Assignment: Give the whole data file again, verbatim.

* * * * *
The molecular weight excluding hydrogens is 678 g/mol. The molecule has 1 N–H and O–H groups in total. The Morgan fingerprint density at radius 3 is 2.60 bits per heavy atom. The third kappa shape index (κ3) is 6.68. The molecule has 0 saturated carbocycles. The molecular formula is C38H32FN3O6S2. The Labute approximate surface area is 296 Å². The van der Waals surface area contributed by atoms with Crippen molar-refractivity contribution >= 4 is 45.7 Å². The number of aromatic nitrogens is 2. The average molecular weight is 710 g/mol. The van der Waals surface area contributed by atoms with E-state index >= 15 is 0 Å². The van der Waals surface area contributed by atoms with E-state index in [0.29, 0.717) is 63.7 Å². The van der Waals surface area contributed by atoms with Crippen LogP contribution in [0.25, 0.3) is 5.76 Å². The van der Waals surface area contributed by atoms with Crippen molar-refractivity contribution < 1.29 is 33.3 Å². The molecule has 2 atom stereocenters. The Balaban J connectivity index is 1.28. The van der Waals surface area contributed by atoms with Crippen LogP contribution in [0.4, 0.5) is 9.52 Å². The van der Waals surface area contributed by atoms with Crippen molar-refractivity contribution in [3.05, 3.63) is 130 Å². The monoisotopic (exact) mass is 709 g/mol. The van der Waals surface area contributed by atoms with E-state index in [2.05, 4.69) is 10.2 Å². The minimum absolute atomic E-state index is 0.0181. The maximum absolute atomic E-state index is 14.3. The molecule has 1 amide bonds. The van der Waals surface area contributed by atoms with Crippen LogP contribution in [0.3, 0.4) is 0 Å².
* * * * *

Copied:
The molecular weight excluding hydrogens is 678 g/mol. The molecule has 1 N–H and O–H groups in total. The Morgan fingerprint density at radius 3 is 2.60 bits per heavy atom. The third kappa shape index (κ3) is 6.68. The molecule has 0 saturated carbocycles. The molecular formula is C38H32FN3O6S2. The Labute approximate surface area is 296 Å². The van der Waals surface area contributed by atoms with Crippen molar-refractivity contribution >= 4 is 45.7 Å². The number of aromatic nitrogens is 2. The average molecular weight is 710 g/mol. The van der Waals surface area contributed by atoms with E-state index >= 15 is 0 Å². The van der Waals surface area contributed by atoms with E-state index in [0.29, 0.717) is 63.7 Å². The van der Waals surface area contributed by atoms with Crippen LogP contribution in [0.25, 0.3) is 5.76 Å². The van der Waals surface area contributed by atoms with Crippen molar-refractivity contribution < 1.29 is 33.3 Å². The molecule has 2 atom stereocenters. The Balaban J connectivity index is 1.28. The van der Waals surface area contributed by atoms with Crippen LogP contribution in [0.4, 0.5) is 9.52 Å². The van der Waals surface area contributed by atoms with Crippen molar-refractivity contribution in [3.05, 3.63) is 130 Å². The monoisotopic (exact) mass is 709 g/mol. The van der Waals surface area contributed by atoms with E-state index in [2.05, 4.69) is 10.2 Å². The minimum absolute atomic E-state index is 0.0181. The maximum absolute atomic E-state index is 14.3. The molecule has 1 amide bonds. The van der Waals surface area contributed by atoms with Crippen LogP contribution in [0.3, 0.4) is 0 Å².